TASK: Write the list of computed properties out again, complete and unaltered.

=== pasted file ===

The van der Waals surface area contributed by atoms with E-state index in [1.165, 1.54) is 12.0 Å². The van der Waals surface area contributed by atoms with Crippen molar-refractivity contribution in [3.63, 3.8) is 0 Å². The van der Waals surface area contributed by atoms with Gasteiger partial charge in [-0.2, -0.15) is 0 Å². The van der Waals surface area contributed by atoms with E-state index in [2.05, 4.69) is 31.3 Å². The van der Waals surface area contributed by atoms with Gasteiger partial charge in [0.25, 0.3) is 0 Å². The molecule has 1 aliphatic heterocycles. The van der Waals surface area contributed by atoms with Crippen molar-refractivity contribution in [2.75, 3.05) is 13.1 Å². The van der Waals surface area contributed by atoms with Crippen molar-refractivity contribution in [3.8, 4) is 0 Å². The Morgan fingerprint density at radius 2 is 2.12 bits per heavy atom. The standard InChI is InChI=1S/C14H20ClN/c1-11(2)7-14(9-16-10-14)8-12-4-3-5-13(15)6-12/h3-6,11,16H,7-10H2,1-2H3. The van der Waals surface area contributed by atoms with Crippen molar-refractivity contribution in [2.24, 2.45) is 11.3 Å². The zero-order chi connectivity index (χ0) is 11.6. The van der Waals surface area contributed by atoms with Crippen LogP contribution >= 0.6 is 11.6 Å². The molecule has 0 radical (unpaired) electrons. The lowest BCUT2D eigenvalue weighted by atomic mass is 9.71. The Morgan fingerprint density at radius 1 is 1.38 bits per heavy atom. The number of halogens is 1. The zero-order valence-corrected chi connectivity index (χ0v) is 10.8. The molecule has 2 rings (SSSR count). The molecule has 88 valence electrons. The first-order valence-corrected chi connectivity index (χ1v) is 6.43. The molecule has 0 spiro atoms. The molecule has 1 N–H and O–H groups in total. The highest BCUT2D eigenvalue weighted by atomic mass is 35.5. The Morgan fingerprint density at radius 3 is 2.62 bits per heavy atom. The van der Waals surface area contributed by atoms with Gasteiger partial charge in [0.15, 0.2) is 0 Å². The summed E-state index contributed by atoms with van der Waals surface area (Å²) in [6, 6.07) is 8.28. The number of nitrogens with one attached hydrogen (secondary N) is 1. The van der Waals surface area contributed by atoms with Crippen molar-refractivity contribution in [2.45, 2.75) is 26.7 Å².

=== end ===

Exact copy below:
The van der Waals surface area contributed by atoms with E-state index in [1.165, 1.54) is 12.0 Å². The van der Waals surface area contributed by atoms with Crippen molar-refractivity contribution in [3.63, 3.8) is 0 Å². The van der Waals surface area contributed by atoms with Gasteiger partial charge in [-0.2, -0.15) is 0 Å². The van der Waals surface area contributed by atoms with E-state index in [2.05, 4.69) is 31.3 Å². The van der Waals surface area contributed by atoms with Gasteiger partial charge in [0.25, 0.3) is 0 Å². The molecule has 1 aliphatic heterocycles. The van der Waals surface area contributed by atoms with Crippen molar-refractivity contribution in [2.75, 3.05) is 13.1 Å². The van der Waals surface area contributed by atoms with Crippen molar-refractivity contribution in [3.8, 4) is 0 Å². The Morgan fingerprint density at radius 2 is 2.12 bits per heavy atom. The standard InChI is InChI=1S/C14H20ClN/c1-11(2)7-14(9-16-10-14)8-12-4-3-5-13(15)6-12/h3-6,11,16H,7-10H2,1-2H3. The van der Waals surface area contributed by atoms with Crippen molar-refractivity contribution in [2.24, 2.45) is 11.3 Å². The zero-order chi connectivity index (χ0) is 11.6. The van der Waals surface area contributed by atoms with Crippen LogP contribution >= 0.6 is 11.6 Å². The molecule has 0 radical (unpaired) electrons. The lowest BCUT2D eigenvalue weighted by atomic mass is 9.71. The Morgan fingerprint density at radius 1 is 1.38 bits per heavy atom. The number of halogens is 1. The zero-order valence-corrected chi connectivity index (χ0v) is 10.8. The molecule has 2 rings (SSSR count). The molecule has 88 valence electrons. The first-order valence-corrected chi connectivity index (χ1v) is 6.43. The molecule has 0 spiro atoms. The molecule has 1 N–H and O–H groups in total. The highest BCUT2D eigenvalue weighted by atomic mass is 35.5. The Morgan fingerprint density at radius 3 is 2.62 bits per heavy atom. The van der Waals surface area contributed by atoms with Gasteiger partial charge in [0.15, 0.2) is 0 Å². The summed E-state index contributed by atoms with van der Waals surface area (Å²) in [6, 6.07) is 8.28. The number of nitrogens with one attached hydrogen (secondary N) is 1. The van der Waals surface area contributed by atoms with Crippen molar-refractivity contribution in [2.45, 2.75) is 26.7 Å².